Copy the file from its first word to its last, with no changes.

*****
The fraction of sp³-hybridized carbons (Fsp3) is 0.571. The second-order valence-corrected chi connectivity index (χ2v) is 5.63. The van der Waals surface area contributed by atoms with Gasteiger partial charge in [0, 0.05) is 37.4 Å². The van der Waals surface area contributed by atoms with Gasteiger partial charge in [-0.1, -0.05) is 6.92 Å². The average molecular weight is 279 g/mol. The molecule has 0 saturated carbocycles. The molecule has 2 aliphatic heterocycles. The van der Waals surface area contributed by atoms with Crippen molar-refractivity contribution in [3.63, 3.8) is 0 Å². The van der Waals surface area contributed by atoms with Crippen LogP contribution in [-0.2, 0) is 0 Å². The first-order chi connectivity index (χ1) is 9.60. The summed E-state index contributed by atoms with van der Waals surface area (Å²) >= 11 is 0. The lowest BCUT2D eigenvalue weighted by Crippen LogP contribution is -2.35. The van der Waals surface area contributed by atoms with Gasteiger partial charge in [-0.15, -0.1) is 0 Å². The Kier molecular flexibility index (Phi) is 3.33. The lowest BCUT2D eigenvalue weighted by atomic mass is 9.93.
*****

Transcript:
The fraction of sp³-hybridized carbons (Fsp3) is 0.571. The second-order valence-corrected chi connectivity index (χ2v) is 5.63. The van der Waals surface area contributed by atoms with Gasteiger partial charge in [0, 0.05) is 37.4 Å². The van der Waals surface area contributed by atoms with Gasteiger partial charge in [-0.1, -0.05) is 6.92 Å². The average molecular weight is 279 g/mol. The molecule has 0 saturated carbocycles. The molecule has 2 aliphatic heterocycles. The van der Waals surface area contributed by atoms with Crippen molar-refractivity contribution in [3.63, 3.8) is 0 Å². The van der Waals surface area contributed by atoms with Crippen LogP contribution in [-0.2, 0) is 0 Å². The first-order chi connectivity index (χ1) is 9.60. The summed E-state index contributed by atoms with van der Waals surface area (Å²) >= 11 is 0. The lowest BCUT2D eigenvalue weighted by Crippen LogP contribution is -2.35. The van der Waals surface area contributed by atoms with Gasteiger partial charge in [-0.15, -0.1) is 0 Å². The Kier molecular flexibility index (Phi) is 3.33. The lowest BCUT2D eigenvalue weighted by atomic mass is 9.93.